Again, it is quite possible that some anti-Semitic remarks were made.  That the rest of the protesters, according to the Telegraph, chanted “No to racism, no to racism” suggests that this might have been the case.  However, reasons for suspicion lie in the fact that the only outlets to report this angle of the story are right-wing and politically biased against students.  Moreover, the sources are unnamed and potentially conflicting, and it is possible that the Telegraph’s ‘witnesses’ misheard a more innocuous chant.  In the absence of stronger corroborating evidence and video footage proving the allegations of anti-Semitism the student movement has to be careful about debilitating smears from the Tory press whilst also making it clear, if the reports are true, that no form of racism can ever be tolerated in our movement.

UPDATE:  See another good analysis from Alex Andrews which has a definite chronology to the news reports in a way that I was technically incapable of finding out!

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Egyptian riot cops running away

For some other updates on the anti-Mubarak protests in Egpyt, check out the freeegypt Youtube channel and the We Are All Khaled Said Facebook page.

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Student Union election manifesto

Student Union elections are coming up on a lot of campuses this term. Time to dust off an old post I wrote last year. Try not to vote for people who say things like this:

Hi. I’m running for [position] in [students’ union name] because I care about what the union can do for you. I am a friendly and approachable person with the passion and commitment to take our union forward. I am passionate about my CV and committed to my future career.

I have lots of experience sitting on some committee you’ve never heard of in a position you didn’t elect, where my spineless toadying brought minimal changes. I was head [boy/girl] at my school full of rich kids who faced no actual problems, and for some reason think that this fact is relevant to my campaign for a leadership position in a union. I have also served as [treasurer/secretary/persistent arse licker] of the debating society which is weird because I have no discernible opinions about anything.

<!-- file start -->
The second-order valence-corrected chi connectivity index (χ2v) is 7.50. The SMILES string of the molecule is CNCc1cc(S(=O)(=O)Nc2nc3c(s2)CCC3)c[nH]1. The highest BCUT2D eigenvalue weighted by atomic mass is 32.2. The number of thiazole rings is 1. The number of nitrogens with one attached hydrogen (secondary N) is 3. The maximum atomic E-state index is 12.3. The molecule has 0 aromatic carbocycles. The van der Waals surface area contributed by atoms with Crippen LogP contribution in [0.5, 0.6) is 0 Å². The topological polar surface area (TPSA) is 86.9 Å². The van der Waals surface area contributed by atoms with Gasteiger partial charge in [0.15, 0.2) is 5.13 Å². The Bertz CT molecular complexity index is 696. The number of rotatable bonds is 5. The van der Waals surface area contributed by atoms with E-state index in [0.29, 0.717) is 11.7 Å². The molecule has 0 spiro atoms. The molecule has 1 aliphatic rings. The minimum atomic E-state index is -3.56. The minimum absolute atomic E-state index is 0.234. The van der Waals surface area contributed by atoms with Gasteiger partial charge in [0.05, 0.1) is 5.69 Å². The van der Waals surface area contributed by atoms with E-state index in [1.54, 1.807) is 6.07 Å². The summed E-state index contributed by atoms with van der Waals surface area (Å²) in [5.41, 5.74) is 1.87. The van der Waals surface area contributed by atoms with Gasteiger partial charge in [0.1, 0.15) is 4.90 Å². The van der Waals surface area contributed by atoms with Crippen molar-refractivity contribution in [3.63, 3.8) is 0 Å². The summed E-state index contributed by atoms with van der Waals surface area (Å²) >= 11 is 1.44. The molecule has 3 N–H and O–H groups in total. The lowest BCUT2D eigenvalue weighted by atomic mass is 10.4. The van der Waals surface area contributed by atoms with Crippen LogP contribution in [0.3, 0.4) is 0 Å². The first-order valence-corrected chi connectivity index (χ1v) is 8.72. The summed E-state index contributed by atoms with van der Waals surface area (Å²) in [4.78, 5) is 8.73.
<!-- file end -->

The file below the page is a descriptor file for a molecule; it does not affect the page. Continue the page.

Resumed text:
I will aim to represent all students rather than push a political agenda, because I’m afraid that if I tell people what I think about things, they will disagree with me. I will rise above factional politics by refusing to ever commit myself to anything. Students are sick of politics getting in the way of achieving change. I will improve communication by sending out more of the same emails that people will, for some reason, actually read this year.

Some people say that students have become apathetic. To them I say: I don’t care about this. But I will put my name to some wanky liberal campaigns that no-one except a hard-right nut-bar could complain about. Probably something to do with the environment. But I pledge to continue to use the myth of student apathy as a cover for my right-wing views.

I have no principles in which to ground my policies so I will just write the first thing that comes into my head, something like [more vending machines/more student discounts/something vague to do with sports facilities] to make it sound like I’ve actually thought anything through.

I think it’s imperative that we keep the cap on tuition fees because I want to pay lip service to a tradition of student radicalism to which I have never belonged. We can achieve this through mature negotiations and not mindless activism. I passionately believe that people are stupid enough to fall for this crap. We need to find dynamic and efficient new ways of sitting on our arse for a whole year while the Higher Education sector is smashed to pieces.

Vote for me because I am the pragmatic, experienced candidate and I will deliver on my promises, if you can remind me what any of them were. Here is a photo of me in some costume or other during freshers’ week to remind you that I like a laugh, really. And in the end, isn’t that what student unions are really about?

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ReelNews: Blacklisted

I just came across this excellent short documentary from Reel News about blacklisting in the construction industry, made last year.